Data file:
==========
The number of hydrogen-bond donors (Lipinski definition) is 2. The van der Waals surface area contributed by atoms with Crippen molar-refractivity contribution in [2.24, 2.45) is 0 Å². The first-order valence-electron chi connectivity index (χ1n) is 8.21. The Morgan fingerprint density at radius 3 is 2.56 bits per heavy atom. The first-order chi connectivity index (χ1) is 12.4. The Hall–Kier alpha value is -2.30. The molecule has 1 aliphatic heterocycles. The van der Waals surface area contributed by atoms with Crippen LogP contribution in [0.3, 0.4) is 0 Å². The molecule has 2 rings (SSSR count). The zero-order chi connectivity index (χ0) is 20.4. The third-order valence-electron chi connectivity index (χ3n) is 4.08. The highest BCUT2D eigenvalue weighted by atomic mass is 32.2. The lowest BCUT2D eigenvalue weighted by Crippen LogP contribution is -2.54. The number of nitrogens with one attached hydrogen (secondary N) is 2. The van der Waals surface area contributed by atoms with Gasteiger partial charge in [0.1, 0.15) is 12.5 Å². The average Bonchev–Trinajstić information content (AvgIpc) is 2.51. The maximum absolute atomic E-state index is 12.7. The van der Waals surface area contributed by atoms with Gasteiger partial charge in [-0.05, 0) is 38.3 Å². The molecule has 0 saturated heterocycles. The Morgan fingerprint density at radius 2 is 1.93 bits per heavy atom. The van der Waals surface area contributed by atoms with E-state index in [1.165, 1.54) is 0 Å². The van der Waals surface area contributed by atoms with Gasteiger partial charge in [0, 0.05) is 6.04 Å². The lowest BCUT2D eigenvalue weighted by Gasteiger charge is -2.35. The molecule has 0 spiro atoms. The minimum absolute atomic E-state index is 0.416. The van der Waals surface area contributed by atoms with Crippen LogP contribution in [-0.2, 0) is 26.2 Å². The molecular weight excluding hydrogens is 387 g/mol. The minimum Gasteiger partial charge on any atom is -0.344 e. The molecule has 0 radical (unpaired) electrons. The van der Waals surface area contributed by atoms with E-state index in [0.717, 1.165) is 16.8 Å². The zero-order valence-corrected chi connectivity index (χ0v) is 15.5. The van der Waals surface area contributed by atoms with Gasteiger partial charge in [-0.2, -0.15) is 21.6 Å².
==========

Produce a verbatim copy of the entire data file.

The number of hydrogen-bond donors (Lipinski definition) is 2. The van der Waals surface area contributed by atoms with Crippen molar-refractivity contribution in [2.24, 2.45) is 0 Å². The first-order valence-electron chi connectivity index (χ1n) is 8.21. The Morgan fingerprint density at radius 3 is 2.56 bits per heavy atom. The first-order chi connectivity index (χ1) is 12.4. The Hall–Kier alpha value is -2.30. The molecule has 1 aliphatic heterocycles. The van der Waals surface area contributed by atoms with Crippen LogP contribution in [0.3, 0.4) is 0 Å². The molecule has 2 rings (SSSR count). The zero-order chi connectivity index (χ0) is 20.4. The third-order valence-electron chi connectivity index (χ3n) is 4.08. The highest BCUT2D eigenvalue weighted by atomic mass is 32.2. The lowest BCUT2D eigenvalue weighted by Crippen LogP contribution is -2.54. The number of nitrogens with one attached hydrogen (secondary N) is 2. The van der Waals surface area contributed by atoms with Gasteiger partial charge in [0.1, 0.15) is 12.5 Å². The average Bonchev–Trinajstić information content (AvgIpc) is 2.51. The maximum absolute atomic E-state index is 12.7. The van der Waals surface area contributed by atoms with Gasteiger partial charge in [-0.05, 0) is 38.3 Å². The molecule has 0 saturated heterocycles. The Morgan fingerprint density at radius 2 is 1.93 bits per heavy atom. The van der Waals surface area contributed by atoms with E-state index in [1.165, 1.54) is 0 Å². The van der Waals surface area contributed by atoms with Gasteiger partial charge in [0, 0.05) is 6.04 Å². The lowest BCUT2D eigenvalue weighted by Gasteiger charge is -2.35. The molecule has 0 spiro atoms. The minimum absolute atomic E-state index is 0.416. The van der Waals surface area contributed by atoms with Crippen LogP contribution in [-0.2, 0) is 26.2 Å². The molecular weight excluding hydrogens is 387 g/mol. The minimum Gasteiger partial charge on any atom is -0.344 e. The molecule has 0 radical (unpaired) electrons. The van der Waals surface area contributed by atoms with E-state index in [0.717, 1.165) is 16.8 Å². The zero-order valence-corrected chi connectivity index (χ0v) is 15.5. The van der Waals surface area contributed by atoms with Gasteiger partial charge in [-0.2, -0.15) is 21.6 Å².